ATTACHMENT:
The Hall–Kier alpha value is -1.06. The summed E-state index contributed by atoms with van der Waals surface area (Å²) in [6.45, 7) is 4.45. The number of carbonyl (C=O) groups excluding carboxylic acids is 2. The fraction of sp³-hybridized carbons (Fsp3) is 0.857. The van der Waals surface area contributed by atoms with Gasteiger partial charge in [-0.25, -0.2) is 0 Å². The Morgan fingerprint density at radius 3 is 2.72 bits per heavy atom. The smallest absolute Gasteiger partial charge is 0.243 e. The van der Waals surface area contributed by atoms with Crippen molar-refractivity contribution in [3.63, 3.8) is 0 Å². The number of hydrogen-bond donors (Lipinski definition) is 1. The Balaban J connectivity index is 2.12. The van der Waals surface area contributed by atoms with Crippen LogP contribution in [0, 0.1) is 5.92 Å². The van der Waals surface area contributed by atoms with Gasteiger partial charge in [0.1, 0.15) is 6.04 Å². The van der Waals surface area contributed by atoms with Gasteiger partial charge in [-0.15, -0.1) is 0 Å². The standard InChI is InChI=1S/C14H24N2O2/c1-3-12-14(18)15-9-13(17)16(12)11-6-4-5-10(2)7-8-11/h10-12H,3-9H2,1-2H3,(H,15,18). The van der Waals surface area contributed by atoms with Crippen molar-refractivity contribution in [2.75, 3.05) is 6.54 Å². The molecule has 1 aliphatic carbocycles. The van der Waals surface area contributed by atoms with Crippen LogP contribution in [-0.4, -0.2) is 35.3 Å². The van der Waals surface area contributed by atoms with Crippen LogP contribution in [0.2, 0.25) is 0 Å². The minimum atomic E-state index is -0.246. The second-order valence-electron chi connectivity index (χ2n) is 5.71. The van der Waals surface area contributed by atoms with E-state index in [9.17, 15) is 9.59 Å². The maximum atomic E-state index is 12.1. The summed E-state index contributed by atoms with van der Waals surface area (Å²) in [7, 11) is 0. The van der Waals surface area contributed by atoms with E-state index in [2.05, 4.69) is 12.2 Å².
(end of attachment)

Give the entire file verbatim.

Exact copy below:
The Hall–Kier alpha value is -1.06. The summed E-state index contributed by atoms with van der Waals surface area (Å²) in [6.45, 7) is 4.45. The number of carbonyl (C=O) groups excluding carboxylic acids is 2. The fraction of sp³-hybridized carbons (Fsp3) is 0.857. The van der Waals surface area contributed by atoms with Gasteiger partial charge in [-0.25, -0.2) is 0 Å². The Morgan fingerprint density at radius 3 is 2.72 bits per heavy atom. The smallest absolute Gasteiger partial charge is 0.243 e. The van der Waals surface area contributed by atoms with Crippen molar-refractivity contribution in [3.63, 3.8) is 0 Å². The number of hydrogen-bond donors (Lipinski definition) is 1. The Balaban J connectivity index is 2.12. The van der Waals surface area contributed by atoms with Crippen LogP contribution in [0, 0.1) is 5.92 Å². The van der Waals surface area contributed by atoms with Gasteiger partial charge in [0.1, 0.15) is 6.04 Å². The van der Waals surface area contributed by atoms with Gasteiger partial charge in [-0.15, -0.1) is 0 Å². The standard InChI is InChI=1S/C14H24N2O2/c1-3-12-14(18)15-9-13(17)16(12)11-6-4-5-10(2)7-8-11/h10-12H,3-9H2,1-2H3,(H,15,18). The van der Waals surface area contributed by atoms with Crippen molar-refractivity contribution in [2.75, 3.05) is 6.54 Å². The molecule has 1 aliphatic carbocycles. The van der Waals surface area contributed by atoms with Crippen LogP contribution in [-0.4, -0.2) is 35.3 Å². The van der Waals surface area contributed by atoms with Crippen LogP contribution in [0.2, 0.25) is 0 Å². The minimum atomic E-state index is -0.246. The second-order valence-electron chi connectivity index (χ2n) is 5.71. The van der Waals surface area contributed by atoms with E-state index in [9.17, 15) is 9.59 Å². The maximum atomic E-state index is 12.1. The summed E-state index contributed by atoms with van der Waals surface area (Å²) in [7, 11) is 0. The van der Waals surface area contributed by atoms with E-state index in [2.05, 4.69) is 12.2 Å².